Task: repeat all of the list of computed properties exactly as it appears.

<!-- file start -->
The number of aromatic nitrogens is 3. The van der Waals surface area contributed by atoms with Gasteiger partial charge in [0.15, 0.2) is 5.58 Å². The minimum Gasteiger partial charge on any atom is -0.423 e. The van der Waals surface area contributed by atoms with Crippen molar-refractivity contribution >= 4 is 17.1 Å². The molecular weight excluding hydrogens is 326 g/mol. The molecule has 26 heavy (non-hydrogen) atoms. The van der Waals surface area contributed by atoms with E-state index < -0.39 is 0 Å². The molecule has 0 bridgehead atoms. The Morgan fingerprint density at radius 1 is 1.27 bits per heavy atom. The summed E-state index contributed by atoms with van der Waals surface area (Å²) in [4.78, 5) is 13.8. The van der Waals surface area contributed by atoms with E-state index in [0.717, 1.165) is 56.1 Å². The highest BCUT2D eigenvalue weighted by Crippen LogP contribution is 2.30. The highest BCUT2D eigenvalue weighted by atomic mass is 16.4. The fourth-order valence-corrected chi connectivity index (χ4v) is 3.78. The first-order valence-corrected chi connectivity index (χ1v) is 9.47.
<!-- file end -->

The number of aromatic nitrogens is 3. The van der Waals surface area contributed by atoms with Gasteiger partial charge in [0.15, 0.2) is 5.58 Å². The minimum Gasteiger partial charge on any atom is -0.423 e. The van der Waals surface area contributed by atoms with Crippen molar-refractivity contribution >= 4 is 17.1 Å². The molecular weight excluding hydrogens is 326 g/mol. The molecule has 26 heavy (non-hydrogen) atoms. The van der Waals surface area contributed by atoms with E-state index < -0.39 is 0 Å². The molecule has 0 bridgehead atoms. The Morgan fingerprint density at radius 1 is 1.27 bits per heavy atom. The summed E-state index contributed by atoms with van der Waals surface area (Å²) in [4.78, 5) is 13.8. The van der Waals surface area contributed by atoms with E-state index in [0.717, 1.165) is 56.1 Å². The highest BCUT2D eigenvalue weighted by Crippen LogP contribution is 2.30. The highest BCUT2D eigenvalue weighted by atomic mass is 16.4. The fourth-order valence-corrected chi connectivity index (χ4v) is 3.78. The first-order valence-corrected chi connectivity index (χ1v) is 9.47.